SBConnect

Apr 2019

“The Lord Almighty is with us; the God of Jacob is our fortress” (Psalm 46:7;11).

The events in the past few weeks have made many people anxious. On Easter Sunday, suicide bombers in Sri Lanka blew themselves up at eight different sites. They slaughtered more than 250 unsuspecting people in churches and hotels and shattered the already fragile peace in this country. Two days later, skyscrapers in Metro Manila swayed, rocked by a 6.1 magnitude earthquake. Buildings collapsed and people panicked. Sixteen people lost their lives.

But these are not the only turmoil that shook the world. Remember the 9.0 magnitude earthquake that wiped out $100b in Japan and caused a meltdown in the Fukushima nuclear powerplant? Or the 2004 Indian ocean tsunami that took away more than 200,000 people in Aceh alone? But the horrors don’t stop there.

In Syria, the war against terrorism rages on. In Yemen, Sudan and Libya, their leaders were denounced or removed. In North Korea, the threat of a nuclear confrontation is ever so real. In India or in Indonesia, the people anxiously wait for the results of their recent elections. Around the world, we have businesses closing down, people who are retrenched, many more who are uncertain if their jobs will be still there tomorrow.

We live in troubled times, colored not by peace, but by the pain of chaos.

Whether our troubles are economic, political or natural, we try to make sense of it. We grapple with the loss of lives and property, and more significantly, the loss of hope. We fear and tremble. To get rid of our fears, we turn to therapies, strategies, and even philosophies. But as is so often the case, they treat just the symptoms. These anthropocentric approaches are superficial and short-lived, and they do not meet the deepest needs of the heart. In times of economic, political, or natural troubles, what should our response be? What should we do when bad things happen to us? How should we respond in a world that is collapsing?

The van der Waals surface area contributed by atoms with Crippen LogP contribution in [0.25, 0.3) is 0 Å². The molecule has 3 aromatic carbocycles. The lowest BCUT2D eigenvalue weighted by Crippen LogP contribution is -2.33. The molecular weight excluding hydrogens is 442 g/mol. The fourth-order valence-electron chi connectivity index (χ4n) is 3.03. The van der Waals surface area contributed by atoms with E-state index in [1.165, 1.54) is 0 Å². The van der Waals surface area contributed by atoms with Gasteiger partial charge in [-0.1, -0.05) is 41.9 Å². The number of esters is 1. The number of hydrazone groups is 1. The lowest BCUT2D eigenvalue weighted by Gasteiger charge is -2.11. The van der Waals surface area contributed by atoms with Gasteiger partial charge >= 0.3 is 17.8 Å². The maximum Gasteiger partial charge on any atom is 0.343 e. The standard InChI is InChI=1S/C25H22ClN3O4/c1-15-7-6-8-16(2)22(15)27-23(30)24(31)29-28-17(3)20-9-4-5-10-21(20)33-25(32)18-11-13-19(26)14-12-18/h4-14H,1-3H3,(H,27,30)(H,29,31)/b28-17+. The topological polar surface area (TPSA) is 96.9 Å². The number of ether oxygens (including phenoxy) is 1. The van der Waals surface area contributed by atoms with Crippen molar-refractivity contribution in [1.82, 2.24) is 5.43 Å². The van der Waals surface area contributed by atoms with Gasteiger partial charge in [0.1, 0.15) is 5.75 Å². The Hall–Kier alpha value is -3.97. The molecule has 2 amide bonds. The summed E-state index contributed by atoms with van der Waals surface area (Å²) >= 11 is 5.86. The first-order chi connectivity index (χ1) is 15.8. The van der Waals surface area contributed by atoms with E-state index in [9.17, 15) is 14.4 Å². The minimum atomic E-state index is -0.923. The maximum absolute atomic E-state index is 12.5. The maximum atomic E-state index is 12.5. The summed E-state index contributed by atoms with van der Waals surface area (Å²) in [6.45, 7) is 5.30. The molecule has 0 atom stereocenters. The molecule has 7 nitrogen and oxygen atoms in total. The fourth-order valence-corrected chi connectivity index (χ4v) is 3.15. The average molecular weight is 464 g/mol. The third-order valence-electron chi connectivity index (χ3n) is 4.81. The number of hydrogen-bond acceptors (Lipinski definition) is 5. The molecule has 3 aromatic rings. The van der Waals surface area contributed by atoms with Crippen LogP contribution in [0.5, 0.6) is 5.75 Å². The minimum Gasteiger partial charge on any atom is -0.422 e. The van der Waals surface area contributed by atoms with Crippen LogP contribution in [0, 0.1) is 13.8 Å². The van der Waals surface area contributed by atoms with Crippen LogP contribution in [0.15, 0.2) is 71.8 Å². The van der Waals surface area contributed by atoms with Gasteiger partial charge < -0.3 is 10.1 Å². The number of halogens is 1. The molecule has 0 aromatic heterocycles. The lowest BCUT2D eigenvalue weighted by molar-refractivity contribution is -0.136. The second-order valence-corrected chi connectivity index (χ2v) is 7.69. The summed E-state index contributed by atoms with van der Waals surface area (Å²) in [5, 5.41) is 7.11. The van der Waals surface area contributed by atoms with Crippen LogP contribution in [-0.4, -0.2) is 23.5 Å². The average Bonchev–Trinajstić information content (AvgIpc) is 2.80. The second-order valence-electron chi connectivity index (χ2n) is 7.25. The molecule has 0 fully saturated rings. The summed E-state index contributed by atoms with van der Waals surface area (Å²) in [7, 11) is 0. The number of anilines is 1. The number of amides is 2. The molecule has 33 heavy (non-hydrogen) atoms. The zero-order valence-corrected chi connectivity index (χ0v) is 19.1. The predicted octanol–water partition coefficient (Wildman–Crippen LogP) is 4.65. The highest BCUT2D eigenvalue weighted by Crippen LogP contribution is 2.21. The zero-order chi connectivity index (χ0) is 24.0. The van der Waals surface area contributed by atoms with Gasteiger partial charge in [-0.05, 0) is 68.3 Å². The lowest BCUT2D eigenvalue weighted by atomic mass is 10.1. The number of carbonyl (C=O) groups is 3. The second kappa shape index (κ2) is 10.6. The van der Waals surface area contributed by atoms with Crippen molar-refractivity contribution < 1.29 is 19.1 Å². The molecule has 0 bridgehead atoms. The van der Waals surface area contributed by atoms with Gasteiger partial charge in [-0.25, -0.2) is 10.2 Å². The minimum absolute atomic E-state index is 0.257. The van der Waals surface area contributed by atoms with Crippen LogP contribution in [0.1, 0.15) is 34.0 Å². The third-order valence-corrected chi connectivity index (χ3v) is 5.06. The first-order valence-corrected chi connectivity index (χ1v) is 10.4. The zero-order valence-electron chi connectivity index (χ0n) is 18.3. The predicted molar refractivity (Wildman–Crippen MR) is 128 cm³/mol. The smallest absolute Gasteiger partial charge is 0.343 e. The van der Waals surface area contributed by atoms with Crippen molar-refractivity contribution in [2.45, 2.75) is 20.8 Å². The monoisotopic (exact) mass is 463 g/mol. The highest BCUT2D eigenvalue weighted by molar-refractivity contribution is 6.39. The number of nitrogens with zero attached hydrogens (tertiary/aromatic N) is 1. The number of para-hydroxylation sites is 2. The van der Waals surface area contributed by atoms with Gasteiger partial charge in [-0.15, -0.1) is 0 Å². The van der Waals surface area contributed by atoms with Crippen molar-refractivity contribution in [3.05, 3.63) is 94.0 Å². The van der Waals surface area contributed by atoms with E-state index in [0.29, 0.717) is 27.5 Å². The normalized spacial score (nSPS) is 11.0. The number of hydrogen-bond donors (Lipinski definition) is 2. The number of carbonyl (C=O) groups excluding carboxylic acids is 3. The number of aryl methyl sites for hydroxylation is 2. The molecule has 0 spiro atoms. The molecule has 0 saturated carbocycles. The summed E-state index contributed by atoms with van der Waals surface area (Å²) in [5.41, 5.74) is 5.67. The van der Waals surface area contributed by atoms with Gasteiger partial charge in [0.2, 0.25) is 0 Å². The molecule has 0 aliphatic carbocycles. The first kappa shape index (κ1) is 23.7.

This is where I turn our attention to Psalm 46. This song offers us a glimpse of hope in a hostile world. Psalm 46 calls us to a decision, a choice between exercising our independence with our own strength, or to live in dependence upon God.

Psalm 46 has three distinct scenes: natural disasters (vv.1-3), threats of war (vv.4-7), and the aftermath of war (vv. 8-11). Proper responses to such chaos and calamities are found in each scene. When natural calamities catch us by surprise (vv. 1-3), we will not fear (v. 2). When our own country is being attacked by enemies (vv. 4-7), we will not be moved (v. 5). When battles rage and the world around us seem to cry out for bloodshed (vv. 8-10), we are commanded to “be still” (v. 10).

And how can we find such supernatural strength in such unnatural circumstances? The psalmist reminds us twice in the refrain, “The LORD Almighty is with us; the God of Jacob is our fortress” (vv. 7; 11). God always keeps His promises and always delivers, on His terms and in His time.

For the psalmist, it is a promise that God will be with him. But for us today, this promise is found in our Immanuel, Jesus Christ.  As the whole world reels from the earthquakes and tsunamis, as the Chinese frigates sail across the South China seas, as the bullets hit innocent young children caught in war zones, as the flames ravage the Notre Dame in Paris and as a jobless father roams in streets looking for a job, Jesus the Christ said “I am with you, I am always with you, till the end of ages”.

That is why we can cease striving and be still, for He is God.

Grace and peace